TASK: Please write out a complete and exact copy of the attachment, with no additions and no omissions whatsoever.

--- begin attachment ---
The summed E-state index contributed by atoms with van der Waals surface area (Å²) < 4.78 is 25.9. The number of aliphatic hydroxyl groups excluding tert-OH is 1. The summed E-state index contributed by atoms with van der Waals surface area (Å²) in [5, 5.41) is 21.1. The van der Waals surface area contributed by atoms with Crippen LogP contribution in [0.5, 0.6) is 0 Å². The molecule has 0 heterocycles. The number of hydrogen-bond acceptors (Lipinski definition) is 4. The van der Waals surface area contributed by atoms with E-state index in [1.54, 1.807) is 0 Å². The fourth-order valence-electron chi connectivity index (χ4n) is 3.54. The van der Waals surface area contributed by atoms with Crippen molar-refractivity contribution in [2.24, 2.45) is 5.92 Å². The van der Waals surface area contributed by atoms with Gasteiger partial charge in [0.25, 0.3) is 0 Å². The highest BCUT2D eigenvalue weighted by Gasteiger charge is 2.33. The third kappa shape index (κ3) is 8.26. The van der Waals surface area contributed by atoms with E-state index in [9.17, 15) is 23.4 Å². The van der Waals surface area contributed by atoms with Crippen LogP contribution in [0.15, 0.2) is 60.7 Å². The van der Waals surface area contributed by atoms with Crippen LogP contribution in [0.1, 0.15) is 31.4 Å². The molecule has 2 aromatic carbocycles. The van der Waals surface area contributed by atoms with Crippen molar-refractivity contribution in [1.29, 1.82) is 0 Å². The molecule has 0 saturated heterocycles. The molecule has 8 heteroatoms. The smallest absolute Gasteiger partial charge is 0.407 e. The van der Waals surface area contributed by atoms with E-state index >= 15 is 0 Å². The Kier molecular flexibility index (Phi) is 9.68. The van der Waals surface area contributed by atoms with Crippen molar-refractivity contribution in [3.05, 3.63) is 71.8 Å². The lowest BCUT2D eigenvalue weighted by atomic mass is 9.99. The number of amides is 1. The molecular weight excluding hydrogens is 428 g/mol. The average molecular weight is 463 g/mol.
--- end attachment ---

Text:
The summed E-state index contributed by atoms with van der Waals surface area (Å²) < 4.78 is 25.9. The number of aliphatic hydroxyl groups excluding tert-OH is 1. The summed E-state index contributed by atoms with van der Waals surface area (Å²) in [5, 5.41) is 21.1. The van der Waals surface area contributed by atoms with Crippen LogP contribution in [0.5, 0.6) is 0 Å². The molecule has 0 heterocycles. The number of hydrogen-bond acceptors (Lipinski definition) is 4. The van der Waals surface area contributed by atoms with E-state index in [1.54, 1.807) is 0 Å². The fourth-order valence-electron chi connectivity index (χ4n) is 3.54. The van der Waals surface area contributed by atoms with Crippen molar-refractivity contribution in [2.24, 2.45) is 5.92 Å². The van der Waals surface area contributed by atoms with Gasteiger partial charge in [0.25, 0.3) is 0 Å². The highest BCUT2D eigenvalue weighted by Gasteiger charge is 2.33. The third kappa shape index (κ3) is 8.26. The van der Waals surface area contributed by atoms with E-state index in [9.17, 15) is 23.4 Å². The van der Waals surface area contributed by atoms with Crippen LogP contribution in [0.15, 0.2) is 60.7 Å². The van der Waals surface area contributed by atoms with Crippen LogP contribution in [0.1, 0.15) is 31.4 Å². The molecule has 2 aromatic carbocycles. The van der Waals surface area contributed by atoms with Crippen molar-refractivity contribution in [1.29, 1.82) is 0 Å². The molecule has 0 saturated heterocycles. The molecule has 8 heteroatoms. The smallest absolute Gasteiger partial charge is 0.407 e. The van der Waals surface area contributed by atoms with E-state index >= 15 is 0 Å². The Kier molecular flexibility index (Phi) is 9.68. The van der Waals surface area contributed by atoms with Crippen molar-refractivity contribution in [3.05, 3.63) is 71.8 Å². The lowest BCUT2D eigenvalue weighted by atomic mass is 9.99. The number of amides is 1. The molecular weight excluding hydrogens is 428 g/mol. The average molecular weight is 463 g/mol.